Sensor applications in agricultural machinery

24-08-2020 | Variohm | Test & Measurement

Variohm EuroSensor has undertaken numerous applications with UK and European farm machinery manufacturers for position, load, pressure and temperature sensors with virtually all of them installed in harsh outdoor environments where wide temperature extremes and severe shock and vibration conditions exist - and upmost reliability is vital.

Applications range from angle sensors in sophisticated four-wheel steering systems allowing farm machinery to accurately manoeuvre in tight spaces for maximum crop yields to linear position and load sensors that are part of advanced mobile autonomous vehicles linked to the GNSS for vehicle guidance and load weight measurement.

These different types of sensors assist in numerous measurement tasks. Some are configured open loop with the position or load information just fed to a visual display to provide manual operation of a process. Other automated and autonomous machine tasks comprise the sensing component as part of closed-loop systems where often multiple functions are synchronised, such as with vision systems and linear motion positioners or rotary actuators for tasks including in-row weeding or selective crop harvesting.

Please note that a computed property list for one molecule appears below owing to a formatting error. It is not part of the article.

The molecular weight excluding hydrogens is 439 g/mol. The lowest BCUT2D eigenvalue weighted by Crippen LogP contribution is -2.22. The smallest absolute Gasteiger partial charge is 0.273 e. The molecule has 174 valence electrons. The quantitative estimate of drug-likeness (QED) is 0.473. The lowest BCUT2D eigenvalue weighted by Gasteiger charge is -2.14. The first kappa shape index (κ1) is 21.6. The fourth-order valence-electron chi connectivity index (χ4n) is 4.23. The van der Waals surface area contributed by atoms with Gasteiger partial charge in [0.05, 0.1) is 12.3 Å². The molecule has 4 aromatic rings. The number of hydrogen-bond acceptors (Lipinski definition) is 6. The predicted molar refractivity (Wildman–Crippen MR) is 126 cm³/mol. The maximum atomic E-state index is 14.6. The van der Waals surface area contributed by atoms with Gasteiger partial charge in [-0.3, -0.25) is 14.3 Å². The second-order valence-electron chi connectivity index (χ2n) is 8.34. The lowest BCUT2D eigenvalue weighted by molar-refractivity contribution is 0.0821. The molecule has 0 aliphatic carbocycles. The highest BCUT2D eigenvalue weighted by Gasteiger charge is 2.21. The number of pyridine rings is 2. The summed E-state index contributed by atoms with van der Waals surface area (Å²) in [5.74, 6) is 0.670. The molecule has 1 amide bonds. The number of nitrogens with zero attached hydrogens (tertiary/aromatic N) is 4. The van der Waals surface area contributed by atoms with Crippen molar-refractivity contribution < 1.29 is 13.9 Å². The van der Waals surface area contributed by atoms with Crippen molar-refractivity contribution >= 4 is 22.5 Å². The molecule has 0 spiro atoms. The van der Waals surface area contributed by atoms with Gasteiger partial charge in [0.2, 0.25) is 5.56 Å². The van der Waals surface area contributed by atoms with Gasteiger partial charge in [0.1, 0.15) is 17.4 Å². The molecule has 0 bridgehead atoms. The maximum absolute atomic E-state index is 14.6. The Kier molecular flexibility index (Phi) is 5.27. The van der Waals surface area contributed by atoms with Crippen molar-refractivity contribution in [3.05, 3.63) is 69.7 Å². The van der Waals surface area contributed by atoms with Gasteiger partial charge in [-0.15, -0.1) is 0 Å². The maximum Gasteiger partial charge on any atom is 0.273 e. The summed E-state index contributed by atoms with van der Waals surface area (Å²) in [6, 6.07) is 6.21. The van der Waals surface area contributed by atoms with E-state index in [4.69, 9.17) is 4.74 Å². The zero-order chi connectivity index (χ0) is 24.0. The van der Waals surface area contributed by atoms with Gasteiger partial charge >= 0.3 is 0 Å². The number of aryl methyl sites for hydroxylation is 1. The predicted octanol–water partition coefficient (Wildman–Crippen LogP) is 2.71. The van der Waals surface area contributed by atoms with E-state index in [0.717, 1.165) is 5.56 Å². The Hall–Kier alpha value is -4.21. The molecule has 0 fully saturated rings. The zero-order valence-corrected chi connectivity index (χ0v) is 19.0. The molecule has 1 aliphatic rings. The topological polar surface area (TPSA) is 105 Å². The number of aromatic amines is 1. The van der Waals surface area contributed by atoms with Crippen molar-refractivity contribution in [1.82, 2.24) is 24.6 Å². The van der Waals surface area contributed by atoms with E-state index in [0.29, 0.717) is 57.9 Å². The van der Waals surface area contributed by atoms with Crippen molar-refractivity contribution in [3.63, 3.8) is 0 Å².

The company's wide range of pressure sensors are employed in hydraulic systems as well as engine pressure measurement – from the sensor manufacturer’s extensive automotive industry offerings. Combined pressure and temperature sensors are utilised with process-related tasks in crop storage, farm fertiliser dispensing machinery and hydraulic control management. Load cells, from an expanded range of product types employed by the weighing industry and scale manufacturers, are in extensive use for bale weighing and load sensing for harvested crops in silos and mobile agricultural machinery.

Temperature sensors from the company are extensively utilised by manufacturers of instrumentation systems for measuring ground temperatures and as part of other environmental measurement equipment.

By Natasha Shek